35:20: Chip Zdarsky won the award for Best Humor publication in 2017 for Jughead from Archie comics, shared with his co-creators Erica Henderson, Ryan North, and Derek Charm.
37:20: Really great drawing of a thrown bottle. Speaking of, the other great drawing of a thrown bottle referenced here was in Tekkon Kinkreet, which was recorded but hasn’t been released yet. Sorry, confusing timelines sometimes. Here’s that bottle though!
40:00: Remember kids: Support legit releases whenever you can. Don’t give money to pirate websites. There’s tons of legit free manga out there, and also libraries have access to thousands of digital volumes.
43:00: Doraemon started as a manga about an earless, blue, robot cat who came from the future to live with a nerdy boy who had no friends and to take him on adventures. It’s a beloved children’s property in Japan that debuted in 1970 and is still getting releases today. Select volumes have been released digitally in English, and the animated series has been dubbed and released (with massive edits to remove the “Japaneseness” of the property). The manga originally ended in June, 1996.
43:20: Seibei’s Doraemon Shirt. Sadly no longer available, but his ANIME tee is, and it’s fantastic.
43:00: Yeah that Doraemon doujinshi thing is pretty wild. You can read a sort of weirdly terse article on it on AnimeNewsNetwork, but if you dig it’s pretty easy to find tons and tons of fan discussion: https://www.animenewsnetwork.com/news/2007-05-29/false-doraemon-ending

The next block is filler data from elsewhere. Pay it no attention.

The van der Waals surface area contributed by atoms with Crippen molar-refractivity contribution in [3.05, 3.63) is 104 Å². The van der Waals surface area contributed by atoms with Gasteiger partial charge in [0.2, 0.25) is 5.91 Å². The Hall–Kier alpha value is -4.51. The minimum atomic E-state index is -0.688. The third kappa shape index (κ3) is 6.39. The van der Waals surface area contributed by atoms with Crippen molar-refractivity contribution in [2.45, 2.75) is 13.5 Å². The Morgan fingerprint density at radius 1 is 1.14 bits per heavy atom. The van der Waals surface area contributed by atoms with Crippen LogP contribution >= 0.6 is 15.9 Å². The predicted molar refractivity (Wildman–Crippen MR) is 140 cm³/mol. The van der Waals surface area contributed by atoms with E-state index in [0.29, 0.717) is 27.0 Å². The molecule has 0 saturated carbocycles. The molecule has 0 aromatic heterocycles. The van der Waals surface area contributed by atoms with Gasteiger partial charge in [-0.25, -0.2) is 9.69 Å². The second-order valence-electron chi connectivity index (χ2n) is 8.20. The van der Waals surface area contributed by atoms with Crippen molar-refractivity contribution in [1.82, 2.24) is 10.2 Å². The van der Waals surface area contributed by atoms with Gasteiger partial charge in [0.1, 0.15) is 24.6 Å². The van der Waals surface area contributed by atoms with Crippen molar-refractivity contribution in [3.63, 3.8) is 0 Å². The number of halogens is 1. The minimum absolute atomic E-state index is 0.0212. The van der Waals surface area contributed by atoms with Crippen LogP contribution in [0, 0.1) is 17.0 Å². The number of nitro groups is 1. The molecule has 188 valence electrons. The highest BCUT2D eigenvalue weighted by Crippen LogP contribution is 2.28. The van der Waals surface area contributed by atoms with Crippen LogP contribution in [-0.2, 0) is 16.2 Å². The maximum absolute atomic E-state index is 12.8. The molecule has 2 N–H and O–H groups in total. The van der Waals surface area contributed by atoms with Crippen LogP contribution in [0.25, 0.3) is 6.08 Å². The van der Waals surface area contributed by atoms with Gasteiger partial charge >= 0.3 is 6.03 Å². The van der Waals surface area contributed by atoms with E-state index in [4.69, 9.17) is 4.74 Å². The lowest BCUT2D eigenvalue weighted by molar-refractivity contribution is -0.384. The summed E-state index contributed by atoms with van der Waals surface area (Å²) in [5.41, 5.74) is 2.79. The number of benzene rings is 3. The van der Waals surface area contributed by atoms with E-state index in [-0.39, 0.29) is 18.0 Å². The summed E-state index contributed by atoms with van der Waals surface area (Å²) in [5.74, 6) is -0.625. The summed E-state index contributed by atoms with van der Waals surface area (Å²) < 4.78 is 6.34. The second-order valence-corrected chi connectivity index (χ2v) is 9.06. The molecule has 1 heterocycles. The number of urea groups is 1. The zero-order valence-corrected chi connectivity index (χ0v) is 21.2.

EDIT: DEB FOUND THE DOUJINSHI ONLINE! Now as mentioned on podcast, this isn’t strictly legal, but if you want to read this fan-constructed ending of Doraemon (in English and in Indonesian), you can check out this link:
45:00: The real “Pilot” chapters of certain manga! This is something that basically doesn’t happen in Western Comics at all. Basically, an author creates a pilot, or ‘one-shot’ story introducing a new setting, characters, and story, and if it proves popular enough the pilot is reworked (usually heavily) and becomes the basis for an ongoing series. These chapters are rarely reprinted in North America and kind-of only exist on pirate sites/scanlation sites. There are some exceptions though, for example the second box set of Naruto manga (volumes 28-48) included a special booklet with the original pilot chapter in it, in English officially for the first time. Link: https://www.viz.com/read/manga/naruto-box-sets-volume-2/product/3721